ATA presents airspace vision

The Air Transport Association has presented the unified vision of its 19 member carriers for funding a next-generation air traffic control system as part of the FAA Airport
and Airway Trust Fund (AATF) reauthorization.For the first time in more than a decade, ATA member airlines
collectively endorsed a Statement of Principles, calling for a new
cost-based approach to operate, maintain and modernize the National
Airspace System (NAS). Under this unified effort, ATA has launched a
national campaign, Smart Skies: A blueprint for the future, aimed at
educating the public and lawmakers on the need to smartly modernize the
NAS and to strive toward implementing a fair funding mechanism.

    “We are at a historic juncture for U.S. aviation and ATA member
airlines have joined together in a call for change,” said ATA President
and CEO James C. May. “Our country’s economy depends on aviation and,
without some change in the status quo, the system will not be equipped
to meet future demand.”

 

    Speaking at a media briefing, May was joined by Campbell-Hill
Aviation Group Chairman Dr. Brian Campbell, who released his firm’s
report: Commercial Aviation and the American Economy. The report
summarizes the estimated impact of commercial aviation on the U.S.
economy in 2004, at the state and congressional district levels.

 

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    “The commercial aviation sector has a significant impact on the
U.S. economy, based on air transportation and airport services,
manufacturing, and travel and tourism expenditures from air passengers,”
said Campbell. “In 2004 alone, commercial aviation drove $1.2 trillion
in economic activity, $380 billion in personal earnings and 11.4 million
jobs.”

 

    May noted that the AATF reauthorization process provides a
one-time opportunity to create a structure that ties funding directly to
use of the system. “Trust Fund revenues are unpredictable because they
depend upon fluctuating ticket prices and aircraft size,” he said. “How
can we determine how best to spend federal funds when there’s no way of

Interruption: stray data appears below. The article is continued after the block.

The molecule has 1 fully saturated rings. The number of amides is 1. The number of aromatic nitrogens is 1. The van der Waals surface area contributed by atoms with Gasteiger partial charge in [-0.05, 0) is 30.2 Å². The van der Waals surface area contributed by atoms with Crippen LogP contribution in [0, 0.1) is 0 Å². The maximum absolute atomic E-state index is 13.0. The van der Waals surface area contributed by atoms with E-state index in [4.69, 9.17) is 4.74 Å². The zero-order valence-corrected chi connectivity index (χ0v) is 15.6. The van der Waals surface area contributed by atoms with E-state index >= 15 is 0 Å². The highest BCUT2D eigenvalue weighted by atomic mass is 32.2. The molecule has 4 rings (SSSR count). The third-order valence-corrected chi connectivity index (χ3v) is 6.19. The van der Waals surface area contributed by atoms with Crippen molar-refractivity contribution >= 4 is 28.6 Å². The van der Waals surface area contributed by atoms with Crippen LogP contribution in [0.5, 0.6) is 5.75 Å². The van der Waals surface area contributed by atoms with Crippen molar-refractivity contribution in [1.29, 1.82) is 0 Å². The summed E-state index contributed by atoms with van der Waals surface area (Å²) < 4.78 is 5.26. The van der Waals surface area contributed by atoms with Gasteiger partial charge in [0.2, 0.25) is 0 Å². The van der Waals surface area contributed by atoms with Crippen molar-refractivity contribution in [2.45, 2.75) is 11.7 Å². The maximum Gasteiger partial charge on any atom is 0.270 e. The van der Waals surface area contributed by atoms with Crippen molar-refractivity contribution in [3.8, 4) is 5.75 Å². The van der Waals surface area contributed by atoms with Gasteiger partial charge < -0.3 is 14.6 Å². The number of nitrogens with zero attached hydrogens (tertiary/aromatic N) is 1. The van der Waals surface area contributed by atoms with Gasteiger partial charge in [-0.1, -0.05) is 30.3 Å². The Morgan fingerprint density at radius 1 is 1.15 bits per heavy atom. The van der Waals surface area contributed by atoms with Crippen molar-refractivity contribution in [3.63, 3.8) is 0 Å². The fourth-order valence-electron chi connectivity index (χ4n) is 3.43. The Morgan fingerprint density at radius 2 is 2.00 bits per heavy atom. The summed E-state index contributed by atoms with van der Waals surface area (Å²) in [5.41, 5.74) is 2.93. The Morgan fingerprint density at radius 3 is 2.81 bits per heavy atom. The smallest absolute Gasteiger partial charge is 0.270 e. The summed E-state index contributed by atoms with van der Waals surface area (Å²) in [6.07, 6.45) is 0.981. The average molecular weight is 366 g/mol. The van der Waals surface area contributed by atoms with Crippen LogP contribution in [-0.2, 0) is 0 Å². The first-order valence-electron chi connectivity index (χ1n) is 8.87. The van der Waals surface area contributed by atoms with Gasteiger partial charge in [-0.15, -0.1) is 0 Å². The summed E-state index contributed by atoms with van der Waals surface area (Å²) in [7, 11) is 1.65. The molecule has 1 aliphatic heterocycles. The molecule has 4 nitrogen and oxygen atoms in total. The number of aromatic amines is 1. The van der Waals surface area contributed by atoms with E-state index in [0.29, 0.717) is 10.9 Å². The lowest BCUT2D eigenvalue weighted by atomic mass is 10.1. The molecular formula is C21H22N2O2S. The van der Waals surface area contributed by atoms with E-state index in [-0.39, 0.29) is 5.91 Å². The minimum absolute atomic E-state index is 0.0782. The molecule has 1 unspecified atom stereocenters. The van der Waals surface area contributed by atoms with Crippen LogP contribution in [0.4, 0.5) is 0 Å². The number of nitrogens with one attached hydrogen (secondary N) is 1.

knowing how much revenue there will be? As long as there is no direct
link between funding and costs, much needed modernization cannot occur.”

 


    In addition to continued General Fund contributions, the ATA
guiding principles state that the new mechanism for operating,
maintaining and modernizing the NAS must include the following 10
principles:

 

                    1.        Congress must determine and
impose a specific schedule of mandatory user charges - directly and
proportionally linking system use with system costs - which are fair,
equitable and simple.

                    2.        Each user category may rely
on its preferred collection mechanism, providing that each such category
does not impose any burden on commercial aviation that is not
cost-based.

                    3.        Transition over a reasonable
period to a metric, in lieu of existing commercial aviation taxes, for
assessing aircraft charges based on a percentage formula that
incorporates only number of “departures” and “time in system.” The
departure charge may vary for nighttime operations and size of
community.

                    4.        Revenue to be segregated
from other government revenue and dedicated exclusively to airspace
system operations, maintenance and enhancements.

                    5.        A dedicated revenue stream,
ensuring that revenues are spent in a timely manner for the intended
purpose, without additional congressional action.

                    6.        Use of a dedicated funding
stream that is authorized to support bond financing, ensuring maximum
leverage of available financial resources.

                    7.        A reformed administrative
structure, providing for a direct role in governance proportional to the
extent of each user category’s financial contribution to the operation,
maintenance and enhancement of the national airspace system.

                    8.        Autonomous authority granted
to the ATO, to facilitate effective cost control and decision-making.

                    9.        Operators of piston-powered
general aviation aircraft should continue to pay through their fuel tax
mechanism.

                  10.        Any new FAA funding method
established must be fair and based on reasonable indicia of use of the
aviation system, as obtained from a credible, reliable and transparent
FAA cost accounting system.
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